Heather stood at the outside of the blacksmith’s shop, her thoughts a total mess. She had elected to wait outside, letting Janus return the rope they had borrowed. The last thing she wanted to do was to explain to someone what had happened. And she knew that the friendly blacksmith would ask her questions of what she actually did with the rope.
The door creaked open, Janus coming out down the steps.
“Did he take it?”
Janus nodded. He looked a bit somber himself, as if the joy had been wiped from his face. That look alone made Heather’s heart ache, hanging her head as she shuffled along behind him.
The two kids started their voyage back home. The late afternoon had been quiet, as if it had no clue as to what had happened at the well earlier.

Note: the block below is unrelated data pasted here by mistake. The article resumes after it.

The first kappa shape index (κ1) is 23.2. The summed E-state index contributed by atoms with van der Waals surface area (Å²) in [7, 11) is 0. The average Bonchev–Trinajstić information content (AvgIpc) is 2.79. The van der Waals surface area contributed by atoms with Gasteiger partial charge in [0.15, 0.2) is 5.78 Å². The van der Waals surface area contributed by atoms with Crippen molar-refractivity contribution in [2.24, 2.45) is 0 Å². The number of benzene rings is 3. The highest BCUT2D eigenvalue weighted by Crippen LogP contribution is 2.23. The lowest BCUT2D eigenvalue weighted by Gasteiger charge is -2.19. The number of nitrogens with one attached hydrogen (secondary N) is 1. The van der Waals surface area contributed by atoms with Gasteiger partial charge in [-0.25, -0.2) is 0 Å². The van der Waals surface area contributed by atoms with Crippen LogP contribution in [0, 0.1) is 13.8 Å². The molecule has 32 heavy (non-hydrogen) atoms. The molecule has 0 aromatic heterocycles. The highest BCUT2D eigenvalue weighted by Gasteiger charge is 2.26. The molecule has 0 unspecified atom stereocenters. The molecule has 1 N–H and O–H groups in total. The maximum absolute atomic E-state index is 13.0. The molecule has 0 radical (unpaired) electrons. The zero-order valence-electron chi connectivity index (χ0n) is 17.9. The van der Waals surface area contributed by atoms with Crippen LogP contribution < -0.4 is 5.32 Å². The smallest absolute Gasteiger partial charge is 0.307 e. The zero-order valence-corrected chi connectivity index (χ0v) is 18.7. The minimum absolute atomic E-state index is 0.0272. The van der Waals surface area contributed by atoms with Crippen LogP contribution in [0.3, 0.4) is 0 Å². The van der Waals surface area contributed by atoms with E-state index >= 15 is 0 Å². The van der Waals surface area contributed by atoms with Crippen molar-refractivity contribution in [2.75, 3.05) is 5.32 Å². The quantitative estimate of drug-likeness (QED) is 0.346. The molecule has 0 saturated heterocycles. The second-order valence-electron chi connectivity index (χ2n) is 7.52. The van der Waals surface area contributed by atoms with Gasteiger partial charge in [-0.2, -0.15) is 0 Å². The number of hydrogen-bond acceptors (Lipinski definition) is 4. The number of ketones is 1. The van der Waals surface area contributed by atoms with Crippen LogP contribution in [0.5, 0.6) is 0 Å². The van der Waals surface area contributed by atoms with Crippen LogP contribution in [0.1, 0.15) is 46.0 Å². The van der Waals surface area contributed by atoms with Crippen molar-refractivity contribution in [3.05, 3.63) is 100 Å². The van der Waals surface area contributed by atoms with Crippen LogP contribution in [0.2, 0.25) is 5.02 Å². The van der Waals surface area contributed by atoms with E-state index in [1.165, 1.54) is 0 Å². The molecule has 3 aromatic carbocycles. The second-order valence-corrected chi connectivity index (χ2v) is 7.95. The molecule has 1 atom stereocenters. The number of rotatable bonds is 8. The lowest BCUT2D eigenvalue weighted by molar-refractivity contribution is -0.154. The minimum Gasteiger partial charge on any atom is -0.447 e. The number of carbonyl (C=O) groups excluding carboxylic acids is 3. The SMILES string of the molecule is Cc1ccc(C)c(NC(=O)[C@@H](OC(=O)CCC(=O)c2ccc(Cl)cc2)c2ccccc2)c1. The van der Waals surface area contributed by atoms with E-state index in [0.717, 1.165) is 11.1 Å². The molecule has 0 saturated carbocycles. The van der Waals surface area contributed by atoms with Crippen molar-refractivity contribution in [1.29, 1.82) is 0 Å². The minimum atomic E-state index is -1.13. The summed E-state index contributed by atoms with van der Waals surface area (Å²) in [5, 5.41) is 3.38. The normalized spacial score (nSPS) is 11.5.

“Janus…I-” she began softly.
“Yeah?” He looked up at her.
Heather looked like she would cry. She grabbed him in a hug, squeezing him tightly as the tears flowed.
“I’m sorry. I’m so, so sorry.” She sobbed.
Janus was speechless, slowly embracing Heather back as she went on.
“I got you into trouble, you nearly fell and were gone for good….All because of me. And I feel so rotten and bad about it.”
Janus didn’t respond, his grip loosening as he looked up at Heather.
“Heather, It’s okay. I…it’s okay.”
He wormed out of her embrace, patting her hand before starting to walk again.
“Maybe Mom can make you some coffee and it’ll make you feel better.”
“Yeah.” It came out as a hoarse whisper. Heather wiped her eyes with the back of her sleeve.
She continued on, shoulders hunched and hands thrust deep in to her apron pockets. Nothing seemed to make the hurt and mistakes that she made go away.